Hospice and Palliative Care Nurse

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Hospice/palliative care nurses work with people who have a terminal illness and are predicted to die within 6 months. Hospice/palliative care can take place in a hospice facility, but approximately 90% receive care at home or other residential care institutions. Nurses who work with dying patients and their loved ones must be able to manage dealing with death on a daily basis; the stress of the work requires maturity.


Registered nurse preparation is required. Usually 1 to 2 years of experience in home care and oncology is recommended before entering this specialty. Certification in various roles is available in this specialty (CHPN) through the National Board for Certification of Hospice and Palliative Nurses.


■ Attention to the psychological, spiritual, physical, and social aspects of care as related to the patient’s quality of life
■ Skill in using resources found within the home or other residential site to provide end-of-life nursing care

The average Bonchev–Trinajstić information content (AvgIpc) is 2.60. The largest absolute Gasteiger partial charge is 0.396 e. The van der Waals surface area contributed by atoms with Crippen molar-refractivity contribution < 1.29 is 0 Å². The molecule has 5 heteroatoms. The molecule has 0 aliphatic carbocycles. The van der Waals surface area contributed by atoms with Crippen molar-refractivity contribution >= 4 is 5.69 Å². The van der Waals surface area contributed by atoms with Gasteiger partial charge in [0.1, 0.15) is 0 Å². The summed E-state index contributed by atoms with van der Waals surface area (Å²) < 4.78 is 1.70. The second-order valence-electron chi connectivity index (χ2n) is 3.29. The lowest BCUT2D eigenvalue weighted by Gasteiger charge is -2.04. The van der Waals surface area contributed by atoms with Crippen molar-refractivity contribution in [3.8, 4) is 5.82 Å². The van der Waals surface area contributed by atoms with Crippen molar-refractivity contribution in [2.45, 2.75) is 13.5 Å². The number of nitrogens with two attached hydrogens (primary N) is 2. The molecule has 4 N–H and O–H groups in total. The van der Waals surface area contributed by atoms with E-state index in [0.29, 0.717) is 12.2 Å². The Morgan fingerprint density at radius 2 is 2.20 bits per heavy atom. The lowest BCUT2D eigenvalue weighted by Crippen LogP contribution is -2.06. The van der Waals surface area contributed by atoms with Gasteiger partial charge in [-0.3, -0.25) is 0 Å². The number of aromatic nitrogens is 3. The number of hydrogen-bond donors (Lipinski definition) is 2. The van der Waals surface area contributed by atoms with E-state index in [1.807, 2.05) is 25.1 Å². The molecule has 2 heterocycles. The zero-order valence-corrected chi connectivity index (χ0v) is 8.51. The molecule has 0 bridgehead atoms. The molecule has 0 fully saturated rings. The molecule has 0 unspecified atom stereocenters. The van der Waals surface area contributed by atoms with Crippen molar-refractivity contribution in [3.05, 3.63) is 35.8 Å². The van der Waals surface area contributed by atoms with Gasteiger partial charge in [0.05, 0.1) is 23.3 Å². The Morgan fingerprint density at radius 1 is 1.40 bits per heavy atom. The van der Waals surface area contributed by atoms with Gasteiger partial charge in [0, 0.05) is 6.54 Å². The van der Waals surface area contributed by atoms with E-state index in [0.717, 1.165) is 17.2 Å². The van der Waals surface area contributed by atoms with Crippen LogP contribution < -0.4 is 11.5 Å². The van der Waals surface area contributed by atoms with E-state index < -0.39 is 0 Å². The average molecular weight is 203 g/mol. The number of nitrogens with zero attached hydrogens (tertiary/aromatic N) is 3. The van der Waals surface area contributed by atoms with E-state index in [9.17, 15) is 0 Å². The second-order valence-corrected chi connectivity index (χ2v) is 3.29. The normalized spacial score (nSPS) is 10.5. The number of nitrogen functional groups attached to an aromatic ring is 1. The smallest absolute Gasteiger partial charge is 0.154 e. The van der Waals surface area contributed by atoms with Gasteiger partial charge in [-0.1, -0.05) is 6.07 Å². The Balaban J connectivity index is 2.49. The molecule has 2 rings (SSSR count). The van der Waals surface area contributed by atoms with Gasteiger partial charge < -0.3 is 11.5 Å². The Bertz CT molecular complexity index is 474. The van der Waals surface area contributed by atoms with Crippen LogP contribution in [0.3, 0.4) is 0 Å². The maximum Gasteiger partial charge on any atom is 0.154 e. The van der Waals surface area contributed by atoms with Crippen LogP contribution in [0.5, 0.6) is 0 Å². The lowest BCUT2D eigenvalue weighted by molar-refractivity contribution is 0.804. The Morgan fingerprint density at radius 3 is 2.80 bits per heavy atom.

■ Ability to provide stress relief for dying patients and their families
■ Skill in relieving multiple physical symptoms such as pain, dyspnea, fatigue, anorexia, and delirium
■ Skill in helping patients deal with emotional symptoms such as depression, anxiety, and fear associated with facing impending death
■ Collaboration with other members of the interdisciplinary team to help relieve patient suffering


■ Hospice and Palliative Nurses Association (www.hpna.org)
■ Hospice Association of America (www.hospice-america.org)
■ World Home Care and Hospice Organization (www.whho.org)
■ End-of-Life Nursing Education Consortium (www.aacn.nche.edu/elnec)
■ National Board for Certification of Hospice and Palliative Nurses (www.nbchpn.org)

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